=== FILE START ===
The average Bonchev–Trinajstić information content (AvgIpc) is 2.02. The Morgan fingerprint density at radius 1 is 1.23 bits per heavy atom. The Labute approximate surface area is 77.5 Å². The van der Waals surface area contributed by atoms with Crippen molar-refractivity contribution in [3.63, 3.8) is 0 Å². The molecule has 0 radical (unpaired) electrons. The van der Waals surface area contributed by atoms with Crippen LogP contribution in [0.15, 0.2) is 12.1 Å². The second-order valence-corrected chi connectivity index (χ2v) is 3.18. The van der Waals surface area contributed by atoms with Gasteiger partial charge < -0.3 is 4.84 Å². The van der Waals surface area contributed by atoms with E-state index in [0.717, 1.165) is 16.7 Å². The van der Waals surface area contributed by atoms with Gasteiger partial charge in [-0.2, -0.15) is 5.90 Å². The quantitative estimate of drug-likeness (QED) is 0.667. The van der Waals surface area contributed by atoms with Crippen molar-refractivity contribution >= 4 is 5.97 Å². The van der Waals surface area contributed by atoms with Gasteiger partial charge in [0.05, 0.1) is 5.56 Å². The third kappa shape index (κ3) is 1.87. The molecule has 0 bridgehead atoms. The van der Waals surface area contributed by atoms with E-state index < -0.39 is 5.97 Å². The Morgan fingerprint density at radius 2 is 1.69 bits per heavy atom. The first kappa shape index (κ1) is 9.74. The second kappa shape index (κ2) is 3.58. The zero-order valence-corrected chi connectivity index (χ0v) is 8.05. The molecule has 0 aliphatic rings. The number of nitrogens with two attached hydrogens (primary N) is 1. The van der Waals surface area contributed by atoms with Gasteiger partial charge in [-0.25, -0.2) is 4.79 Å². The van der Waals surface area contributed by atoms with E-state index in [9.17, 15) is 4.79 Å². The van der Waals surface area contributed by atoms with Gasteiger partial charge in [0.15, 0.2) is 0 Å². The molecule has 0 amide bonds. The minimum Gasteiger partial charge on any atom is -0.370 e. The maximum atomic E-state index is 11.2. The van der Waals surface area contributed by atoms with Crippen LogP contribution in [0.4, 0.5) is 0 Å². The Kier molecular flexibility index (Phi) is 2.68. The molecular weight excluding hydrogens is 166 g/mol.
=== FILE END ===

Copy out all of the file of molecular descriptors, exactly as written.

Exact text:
The average Bonchev–Trinajstić information content (AvgIpc) is 2.02. The Morgan fingerprint density at radius 1 is 1.23 bits per heavy atom. The Labute approximate surface area is 77.5 Å². The van der Waals surface area contributed by atoms with Crippen molar-refractivity contribution in [3.63, 3.8) is 0 Å². The molecule has 0 radical (unpaired) electrons. The van der Waals surface area contributed by atoms with Crippen LogP contribution in [0.15, 0.2) is 12.1 Å². The second-order valence-corrected chi connectivity index (χ2v) is 3.18. The van der Waals surface area contributed by atoms with Gasteiger partial charge < -0.3 is 4.84 Å². The van der Waals surface area contributed by atoms with E-state index in [0.717, 1.165) is 16.7 Å². The van der Waals surface area contributed by atoms with Gasteiger partial charge in [-0.2, -0.15) is 5.90 Å². The quantitative estimate of drug-likeness (QED) is 0.667. The van der Waals surface area contributed by atoms with Crippen molar-refractivity contribution >= 4 is 5.97 Å². The van der Waals surface area contributed by atoms with Gasteiger partial charge in [0.05, 0.1) is 5.56 Å². The third kappa shape index (κ3) is 1.87. The molecule has 0 bridgehead atoms. The van der Waals surface area contributed by atoms with E-state index < -0.39 is 5.97 Å². The Morgan fingerprint density at radius 2 is 1.69 bits per heavy atom. The first kappa shape index (κ1) is 9.74. The second kappa shape index (κ2) is 3.58. The zero-order valence-corrected chi connectivity index (χ0v) is 8.05. The molecule has 0 aliphatic rings. The number of nitrogens with two attached hydrogens (primary N) is 1. The van der Waals surface area contributed by atoms with Gasteiger partial charge in [-0.25, -0.2) is 4.79 Å². The van der Waals surface area contributed by atoms with E-state index in [9.17, 15) is 4.79 Å². The van der Waals surface area contributed by atoms with Gasteiger partial charge in [0.15, 0.2) is 0 Å². The molecule has 0 amide bonds. The minimum Gasteiger partial charge on any atom is -0.370 e. The maximum atomic E-state index is 11.2. The van der Waals surface area contributed by atoms with Crippen LogP contribution in [0.4, 0.5) is 0 Å². The Kier molecular flexibility index (Phi) is 2.68. The molecular weight excluding hydrogens is 166 g/mol.